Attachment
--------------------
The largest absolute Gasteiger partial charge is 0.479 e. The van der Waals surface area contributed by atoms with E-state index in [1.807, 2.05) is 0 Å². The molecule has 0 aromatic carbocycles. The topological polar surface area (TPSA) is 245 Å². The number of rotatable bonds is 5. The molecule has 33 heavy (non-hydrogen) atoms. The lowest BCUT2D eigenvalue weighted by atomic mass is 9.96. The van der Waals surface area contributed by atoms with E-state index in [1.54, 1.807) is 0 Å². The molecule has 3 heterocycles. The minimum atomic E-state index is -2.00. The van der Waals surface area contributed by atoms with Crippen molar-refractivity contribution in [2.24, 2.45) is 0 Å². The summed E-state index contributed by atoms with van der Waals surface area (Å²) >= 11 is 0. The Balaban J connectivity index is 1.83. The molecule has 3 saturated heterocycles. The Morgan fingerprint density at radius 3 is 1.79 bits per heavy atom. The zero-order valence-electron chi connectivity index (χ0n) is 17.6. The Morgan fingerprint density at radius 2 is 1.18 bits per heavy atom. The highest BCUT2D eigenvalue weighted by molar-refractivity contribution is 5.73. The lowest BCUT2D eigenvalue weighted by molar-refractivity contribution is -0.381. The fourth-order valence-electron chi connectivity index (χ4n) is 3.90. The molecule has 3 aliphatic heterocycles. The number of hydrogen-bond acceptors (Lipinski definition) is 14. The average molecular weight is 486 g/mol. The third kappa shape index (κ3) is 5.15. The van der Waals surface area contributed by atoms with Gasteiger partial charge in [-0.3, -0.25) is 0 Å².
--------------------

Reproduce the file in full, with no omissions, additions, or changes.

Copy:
The largest absolute Gasteiger partial charge is 0.479 e. The van der Waals surface area contributed by atoms with E-state index in [1.807, 2.05) is 0 Å². The molecule has 0 aromatic carbocycles. The topological polar surface area (TPSA) is 245 Å². The number of rotatable bonds is 5. The molecule has 33 heavy (non-hydrogen) atoms. The lowest BCUT2D eigenvalue weighted by atomic mass is 9.96. The van der Waals surface area contributed by atoms with E-state index in [1.54, 1.807) is 0 Å². The molecule has 3 heterocycles. The minimum atomic E-state index is -2.00. The van der Waals surface area contributed by atoms with Crippen molar-refractivity contribution in [2.24, 2.45) is 0 Å². The summed E-state index contributed by atoms with van der Waals surface area (Å²) >= 11 is 0. The Balaban J connectivity index is 1.83. The molecule has 3 saturated heterocycles. The Morgan fingerprint density at radius 3 is 1.79 bits per heavy atom. The zero-order valence-electron chi connectivity index (χ0n) is 17.6. The Morgan fingerprint density at radius 2 is 1.18 bits per heavy atom. The highest BCUT2D eigenvalue weighted by molar-refractivity contribution is 5.73. The lowest BCUT2D eigenvalue weighted by molar-refractivity contribution is -0.381. The fourth-order valence-electron chi connectivity index (χ4n) is 3.90. The molecule has 3 aliphatic heterocycles. The number of hydrogen-bond acceptors (Lipinski definition) is 14. The average molecular weight is 486 g/mol. The third kappa shape index (κ3) is 5.15. The van der Waals surface area contributed by atoms with Gasteiger partial charge in [-0.3, -0.25) is 0 Å².